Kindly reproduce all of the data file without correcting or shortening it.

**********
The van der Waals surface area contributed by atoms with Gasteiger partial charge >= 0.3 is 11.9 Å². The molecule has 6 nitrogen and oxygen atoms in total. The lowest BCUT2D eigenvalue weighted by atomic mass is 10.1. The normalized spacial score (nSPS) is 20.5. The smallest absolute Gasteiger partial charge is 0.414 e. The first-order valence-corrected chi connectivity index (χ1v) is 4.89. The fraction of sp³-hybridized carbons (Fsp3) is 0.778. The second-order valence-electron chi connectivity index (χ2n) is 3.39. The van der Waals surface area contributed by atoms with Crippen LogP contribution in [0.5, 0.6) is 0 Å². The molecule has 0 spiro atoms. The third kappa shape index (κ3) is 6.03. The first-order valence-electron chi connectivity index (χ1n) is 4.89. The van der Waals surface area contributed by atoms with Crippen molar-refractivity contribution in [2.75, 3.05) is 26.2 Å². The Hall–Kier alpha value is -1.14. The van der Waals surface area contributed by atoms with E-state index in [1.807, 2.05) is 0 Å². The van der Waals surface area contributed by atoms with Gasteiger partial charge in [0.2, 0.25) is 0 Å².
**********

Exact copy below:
The van der Waals surface area contributed by atoms with Gasteiger partial charge >= 0.3 is 11.9 Å². The molecule has 6 nitrogen and oxygen atoms in total. The lowest BCUT2D eigenvalue weighted by atomic mass is 10.1. The normalized spacial score (nSPS) is 20.5. The smallest absolute Gasteiger partial charge is 0.414 e. The first-order valence-corrected chi connectivity index (χ1v) is 4.89. The fraction of sp³-hybridized carbons (Fsp3) is 0.778. The second-order valence-electron chi connectivity index (χ2n) is 3.39. The van der Waals surface area contributed by atoms with Crippen LogP contribution in [0.5, 0.6) is 0 Å². The molecule has 0 spiro atoms. The third kappa shape index (κ3) is 6.03. The first-order valence-electron chi connectivity index (χ1n) is 4.89. The van der Waals surface area contributed by atoms with Crippen molar-refractivity contribution in [2.75, 3.05) is 26.2 Å². The Hall–Kier alpha value is -1.14. The van der Waals surface area contributed by atoms with E-state index in [1.807, 2.05) is 0 Å². The van der Waals surface area contributed by atoms with Gasteiger partial charge in [0.2, 0.25) is 0 Å².